M'Cr.-OSKEY V. BARR.
ability of coverture andintimcy. The bill seeks special discovery of the defendants, whether all of them , other than the Barr heirs and descendants, do not derive such title and possession as they respectively have through and under the Maria Bigelow, together with the dates at which they acquired such title and possession, and also for partition, and an account for rents. The above-named defendants file pleas in bar of the suit, joining therewith. answers in support of the pleas. The pleas recite that they are filed by leave of the court first had and obtained, but there is no order of record granting such leave. The pleas of several defendants are substantially the same, and allege: "(1) That at the time of the bringing of this suit. and long prior thereto, this defendant was, and still is, the sole owner in fee-simple of the entire title of the follOWing described premises. viz.· (then settingollt certain lots or parcels of land in Cincinnati.) (2) That at the time of the bringing. of this suit, and long prior t.hereto, this defendant was, and still is, in the open, notorious. continuous, and exclusive possession of the said premises as the sole owner thereof, and claiminK and holding adversely to the compla.inants and all the world. (3) He further says that the said complainants were, at the time of the bringing of this suit and long prior therE-to. ousted and disseised and out of possession of said premises, and he says that complainants seek, Oy· their second amended bill, to recover the possession of a portion of the said land, and to establish their title therein; Wherefore he says that the relief sought by the said complainants' second amended bill is not of equitable cognizance, and that they have adequate remedy at law to' recover possession. and 'establish their title, if any they have. (4) And this defendant further for plea saith that he is the sole owner and holder of the premises described in his first plea above. reference to which is hereby made part hereof; that said second amended bUlls exhibited against this defendant and some two huodred otber defendants in possession of distinct tracts or parcels of land included within the tract described in the second amended bill; that this defendant lIas no interest or claim to tracts held and owned by the other defendants, and the said other defendants have no claim to or interest in the tract held by this defendant described in the first plea aforesaid; and this defendant says that iibis case is mixed up and joined with the case of the defendants in possession he will be put to large expense, and great vexation and delay. by reason of tp/t contention between the said complainants and the ot4er defemJants in posse&sion. in which he has no interest. and from which he can derive no benefit. Wherefore he saUh that the second amended bill is exhibited against bim and the said otherdefendants for several distinct and independent matters and causes, which have no relation to each other. and in .which he is in' no way interested and concerned, and ought not to be implicated." Then,without "waiving his said plea," the defendant proceeds to answer so much of complainants' said amended bill as he deems material to make answer unto, and denies that complainants are seised in fee and entitled to the possession of an undivided one-fifth part rOr of any part of the real estate described in said amended bill or in the first plea; denies the defendant Barr heirs or descendants are seised in fee of an undivided one thirty-fifth part or any part of the real estate described in said amended bill or in the ·firpt plea of defendant; denies that the unknown heirs of Margaret Hattersley are seised in· fee of an undivided one thirty-fifth part or of any part of the real estate described in the amended bill or in his first plea. The same denial is made as to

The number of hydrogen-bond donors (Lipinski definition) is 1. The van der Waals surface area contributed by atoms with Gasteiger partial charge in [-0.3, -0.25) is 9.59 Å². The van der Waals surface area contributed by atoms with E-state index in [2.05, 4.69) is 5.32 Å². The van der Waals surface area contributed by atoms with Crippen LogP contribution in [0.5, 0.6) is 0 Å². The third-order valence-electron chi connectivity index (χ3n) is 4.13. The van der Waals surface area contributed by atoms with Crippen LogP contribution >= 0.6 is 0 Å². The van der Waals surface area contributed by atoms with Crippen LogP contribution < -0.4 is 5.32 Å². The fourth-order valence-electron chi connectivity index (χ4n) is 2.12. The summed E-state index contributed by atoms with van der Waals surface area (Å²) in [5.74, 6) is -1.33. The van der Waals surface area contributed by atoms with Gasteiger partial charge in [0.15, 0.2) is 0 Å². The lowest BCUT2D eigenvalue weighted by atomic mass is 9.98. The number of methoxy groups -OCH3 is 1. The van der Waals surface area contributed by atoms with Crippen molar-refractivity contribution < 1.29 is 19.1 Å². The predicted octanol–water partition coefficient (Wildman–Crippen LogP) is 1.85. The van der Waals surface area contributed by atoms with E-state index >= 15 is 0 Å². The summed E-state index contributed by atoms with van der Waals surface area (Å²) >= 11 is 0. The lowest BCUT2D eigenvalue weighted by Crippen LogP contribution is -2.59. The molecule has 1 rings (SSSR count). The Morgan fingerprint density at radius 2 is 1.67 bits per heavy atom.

FEDERAL. REPORTER,. vol.